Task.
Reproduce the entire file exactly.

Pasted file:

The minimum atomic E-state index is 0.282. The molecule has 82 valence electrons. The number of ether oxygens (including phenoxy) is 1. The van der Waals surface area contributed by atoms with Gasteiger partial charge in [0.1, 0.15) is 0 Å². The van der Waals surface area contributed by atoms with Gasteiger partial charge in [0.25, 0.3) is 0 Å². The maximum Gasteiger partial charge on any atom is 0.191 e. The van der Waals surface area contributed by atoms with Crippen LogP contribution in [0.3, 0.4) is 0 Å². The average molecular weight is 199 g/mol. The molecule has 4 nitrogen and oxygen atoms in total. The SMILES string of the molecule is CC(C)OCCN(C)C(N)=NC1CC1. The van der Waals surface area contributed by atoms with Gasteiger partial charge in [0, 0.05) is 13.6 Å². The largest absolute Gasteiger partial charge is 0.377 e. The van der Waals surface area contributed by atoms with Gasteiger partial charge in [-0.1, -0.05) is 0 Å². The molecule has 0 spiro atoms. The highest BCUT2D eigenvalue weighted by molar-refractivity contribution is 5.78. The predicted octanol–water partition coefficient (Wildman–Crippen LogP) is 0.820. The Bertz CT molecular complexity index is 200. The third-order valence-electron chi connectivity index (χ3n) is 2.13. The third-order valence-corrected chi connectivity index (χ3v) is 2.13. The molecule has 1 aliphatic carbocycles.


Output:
The minimum atomic E-state index is 0.282. The molecule has 82 valence electrons. The number of ether oxygens (including phenoxy) is 1. The van der Waals surface area contributed by atoms with Gasteiger partial charge in [0.1, 0.15) is 0 Å². The van der Waals surface area contributed by atoms with Gasteiger partial charge in [0.25, 0.3) is 0 Å². The maximum Gasteiger partial charge on any atom is 0.191 e. The van der Waals surface area contributed by atoms with Crippen LogP contribution in [0.3, 0.4) is 0 Å². The average molecular weight is 199 g/mol. The molecule has 4 nitrogen and oxygen atoms in total. The SMILES string of the molecule is CC(C)OCCN(C)C(N)=NC1CC1. The van der Waals surface area contributed by atoms with Gasteiger partial charge in [0, 0.05) is 13.6 Å². The largest absolute Gasteiger partial charge is 0.377 e. The van der Waals surface area contributed by atoms with Gasteiger partial charge in [-0.1, -0.05) is 0 Å². The molecule has 0 spiro atoms. The highest BCUT2D eigenvalue weighted by molar-refractivity contribution is 5.78. The predicted octanol–water partition coefficient (Wildman–Crippen LogP) is 0.820. The Bertz CT molecular complexity index is 200. The third-order valence-electron chi connectivity index (χ3n) is 2.13. The third-order valence-corrected chi connectivity index (χ3v) is 2.13. The molecule has 1 aliphatic carbocycles.